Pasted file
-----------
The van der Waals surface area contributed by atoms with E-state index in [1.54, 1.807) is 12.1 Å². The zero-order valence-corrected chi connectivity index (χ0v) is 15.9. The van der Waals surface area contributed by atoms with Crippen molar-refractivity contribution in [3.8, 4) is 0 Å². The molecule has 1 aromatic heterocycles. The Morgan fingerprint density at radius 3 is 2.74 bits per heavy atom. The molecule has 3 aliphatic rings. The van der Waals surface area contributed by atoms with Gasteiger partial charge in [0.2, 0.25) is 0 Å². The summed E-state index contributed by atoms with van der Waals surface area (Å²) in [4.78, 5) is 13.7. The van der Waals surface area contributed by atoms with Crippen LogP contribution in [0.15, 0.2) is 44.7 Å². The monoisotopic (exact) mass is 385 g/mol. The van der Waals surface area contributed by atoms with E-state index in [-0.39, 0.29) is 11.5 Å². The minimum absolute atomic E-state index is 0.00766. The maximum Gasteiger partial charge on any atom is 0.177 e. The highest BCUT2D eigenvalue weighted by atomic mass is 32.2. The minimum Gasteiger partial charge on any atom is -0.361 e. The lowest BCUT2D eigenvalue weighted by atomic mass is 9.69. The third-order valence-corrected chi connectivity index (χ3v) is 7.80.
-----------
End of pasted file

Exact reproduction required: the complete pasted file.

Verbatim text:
The van der Waals surface area contributed by atoms with E-state index in [1.54, 1.807) is 12.1 Å². The zero-order valence-corrected chi connectivity index (χ0v) is 15.9. The van der Waals surface area contributed by atoms with Crippen molar-refractivity contribution in [3.8, 4) is 0 Å². The molecule has 1 aromatic heterocycles. The Morgan fingerprint density at radius 3 is 2.74 bits per heavy atom. The molecule has 3 aliphatic rings. The van der Waals surface area contributed by atoms with Gasteiger partial charge in [0.2, 0.25) is 0 Å². The summed E-state index contributed by atoms with van der Waals surface area (Å²) in [4.78, 5) is 13.7. The van der Waals surface area contributed by atoms with Crippen LogP contribution in [0.15, 0.2) is 44.7 Å². The monoisotopic (exact) mass is 385 g/mol. The van der Waals surface area contributed by atoms with E-state index in [-0.39, 0.29) is 11.5 Å². The minimum absolute atomic E-state index is 0.00766. The maximum Gasteiger partial charge on any atom is 0.177 e. The highest BCUT2D eigenvalue weighted by atomic mass is 32.2. The minimum Gasteiger partial charge on any atom is -0.361 e. The lowest BCUT2D eigenvalue weighted by atomic mass is 9.69. The third-order valence-corrected chi connectivity index (χ3v) is 7.80.